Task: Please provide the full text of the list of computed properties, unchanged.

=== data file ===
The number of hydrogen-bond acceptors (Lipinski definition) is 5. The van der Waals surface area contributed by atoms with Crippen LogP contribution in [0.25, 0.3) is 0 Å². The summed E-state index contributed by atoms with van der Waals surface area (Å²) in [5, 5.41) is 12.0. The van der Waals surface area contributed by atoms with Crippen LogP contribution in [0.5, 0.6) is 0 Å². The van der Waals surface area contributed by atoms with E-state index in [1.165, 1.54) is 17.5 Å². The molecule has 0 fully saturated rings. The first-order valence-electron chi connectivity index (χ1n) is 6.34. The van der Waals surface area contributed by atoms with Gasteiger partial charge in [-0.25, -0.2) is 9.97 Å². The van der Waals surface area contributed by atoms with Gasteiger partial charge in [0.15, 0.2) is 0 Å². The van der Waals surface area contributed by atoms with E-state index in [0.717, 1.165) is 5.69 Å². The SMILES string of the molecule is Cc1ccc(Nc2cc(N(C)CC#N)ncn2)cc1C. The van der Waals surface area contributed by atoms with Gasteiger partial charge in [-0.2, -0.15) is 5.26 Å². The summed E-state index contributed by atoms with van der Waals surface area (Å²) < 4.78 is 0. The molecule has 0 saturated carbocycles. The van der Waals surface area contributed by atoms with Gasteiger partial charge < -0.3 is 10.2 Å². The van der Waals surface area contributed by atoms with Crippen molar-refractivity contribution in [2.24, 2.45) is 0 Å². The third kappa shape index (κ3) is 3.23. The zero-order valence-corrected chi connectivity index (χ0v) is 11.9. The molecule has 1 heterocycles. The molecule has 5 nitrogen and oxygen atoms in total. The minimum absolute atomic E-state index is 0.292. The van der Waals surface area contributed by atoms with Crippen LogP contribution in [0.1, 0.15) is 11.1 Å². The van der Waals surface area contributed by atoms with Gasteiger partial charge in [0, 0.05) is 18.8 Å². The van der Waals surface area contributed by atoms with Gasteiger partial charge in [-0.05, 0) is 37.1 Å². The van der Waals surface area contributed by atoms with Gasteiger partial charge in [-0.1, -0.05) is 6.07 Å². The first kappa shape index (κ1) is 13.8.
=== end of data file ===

The number of hydrogen-bond acceptors (Lipinski definition) is 5. The van der Waals surface area contributed by atoms with Crippen LogP contribution in [0.25, 0.3) is 0 Å². The summed E-state index contributed by atoms with van der Waals surface area (Å²) in [5, 5.41) is 12.0. The van der Waals surface area contributed by atoms with Crippen LogP contribution in [0.5, 0.6) is 0 Å². The van der Waals surface area contributed by atoms with E-state index in [1.165, 1.54) is 17.5 Å². The molecule has 0 fully saturated rings. The first-order valence-electron chi connectivity index (χ1n) is 6.34. The van der Waals surface area contributed by atoms with Gasteiger partial charge in [-0.25, -0.2) is 9.97 Å². The van der Waals surface area contributed by atoms with Gasteiger partial charge in [0.15, 0.2) is 0 Å². The van der Waals surface area contributed by atoms with E-state index in [0.717, 1.165) is 5.69 Å². The SMILES string of the molecule is Cc1ccc(Nc2cc(N(C)CC#N)ncn2)cc1C. The van der Waals surface area contributed by atoms with Gasteiger partial charge in [-0.2, -0.15) is 5.26 Å². The summed E-state index contributed by atoms with van der Waals surface area (Å²) < 4.78 is 0. The molecule has 0 saturated carbocycles. The van der Waals surface area contributed by atoms with Gasteiger partial charge < -0.3 is 10.2 Å². The van der Waals surface area contributed by atoms with Crippen molar-refractivity contribution in [2.24, 2.45) is 0 Å². The third kappa shape index (κ3) is 3.23. The zero-order valence-corrected chi connectivity index (χ0v) is 11.9. The molecule has 1 heterocycles. The molecule has 5 nitrogen and oxygen atoms in total. The minimum absolute atomic E-state index is 0.292. The van der Waals surface area contributed by atoms with Crippen LogP contribution in [0.1, 0.15) is 11.1 Å². The van der Waals surface area contributed by atoms with Gasteiger partial charge in [0, 0.05) is 18.8 Å². The van der Waals surface area contributed by atoms with Gasteiger partial charge in [-0.05, 0) is 37.1 Å². The van der Waals surface area contributed by atoms with Gasteiger partial charge in [-0.1, -0.05) is 6.07 Å². The first kappa shape index (κ1) is 13.8.